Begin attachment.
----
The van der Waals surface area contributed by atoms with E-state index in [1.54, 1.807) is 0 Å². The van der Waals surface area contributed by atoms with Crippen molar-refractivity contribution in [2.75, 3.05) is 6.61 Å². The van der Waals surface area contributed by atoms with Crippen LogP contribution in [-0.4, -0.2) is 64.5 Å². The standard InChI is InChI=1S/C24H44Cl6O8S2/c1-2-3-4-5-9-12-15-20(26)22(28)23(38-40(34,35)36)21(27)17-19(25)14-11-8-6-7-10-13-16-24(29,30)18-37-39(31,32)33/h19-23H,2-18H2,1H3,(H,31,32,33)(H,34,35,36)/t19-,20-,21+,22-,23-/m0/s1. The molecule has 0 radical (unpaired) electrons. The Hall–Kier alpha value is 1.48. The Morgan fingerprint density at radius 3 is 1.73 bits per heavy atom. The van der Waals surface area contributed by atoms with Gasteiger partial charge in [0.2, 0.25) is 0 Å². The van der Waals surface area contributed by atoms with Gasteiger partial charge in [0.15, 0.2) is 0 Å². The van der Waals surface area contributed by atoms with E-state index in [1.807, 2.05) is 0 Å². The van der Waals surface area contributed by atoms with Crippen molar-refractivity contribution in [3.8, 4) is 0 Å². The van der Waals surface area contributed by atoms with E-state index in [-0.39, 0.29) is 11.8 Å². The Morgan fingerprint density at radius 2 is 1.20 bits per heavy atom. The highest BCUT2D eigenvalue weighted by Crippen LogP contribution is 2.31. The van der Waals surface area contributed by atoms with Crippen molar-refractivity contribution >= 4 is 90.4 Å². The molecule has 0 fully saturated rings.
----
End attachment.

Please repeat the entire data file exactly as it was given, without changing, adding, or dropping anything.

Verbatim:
The van der Waals surface area contributed by atoms with E-state index in [1.54, 1.807) is 0 Å². The van der Waals surface area contributed by atoms with Crippen molar-refractivity contribution in [2.75, 3.05) is 6.61 Å². The van der Waals surface area contributed by atoms with Crippen LogP contribution in [-0.4, -0.2) is 64.5 Å². The standard InChI is InChI=1S/C24H44Cl6O8S2/c1-2-3-4-5-9-12-15-20(26)22(28)23(38-40(34,35)36)21(27)17-19(25)14-11-8-6-7-10-13-16-24(29,30)18-37-39(31,32)33/h19-23H,2-18H2,1H3,(H,31,32,33)(H,34,35,36)/t19-,20-,21+,22-,23-/m0/s1. The molecule has 0 radical (unpaired) electrons. The Hall–Kier alpha value is 1.48. The Morgan fingerprint density at radius 3 is 1.73 bits per heavy atom. The van der Waals surface area contributed by atoms with Gasteiger partial charge in [0.2, 0.25) is 0 Å². The van der Waals surface area contributed by atoms with Gasteiger partial charge in [0.15, 0.2) is 0 Å². The van der Waals surface area contributed by atoms with E-state index in [1.807, 2.05) is 0 Å². The van der Waals surface area contributed by atoms with Crippen molar-refractivity contribution in [3.8, 4) is 0 Å². The van der Waals surface area contributed by atoms with E-state index in [-0.39, 0.29) is 11.8 Å². The Morgan fingerprint density at radius 2 is 1.20 bits per heavy atom. The highest BCUT2D eigenvalue weighted by Crippen LogP contribution is 2.31. The van der Waals surface area contributed by atoms with Crippen molar-refractivity contribution >= 4 is 90.4 Å². The molecule has 0 fully saturated rings.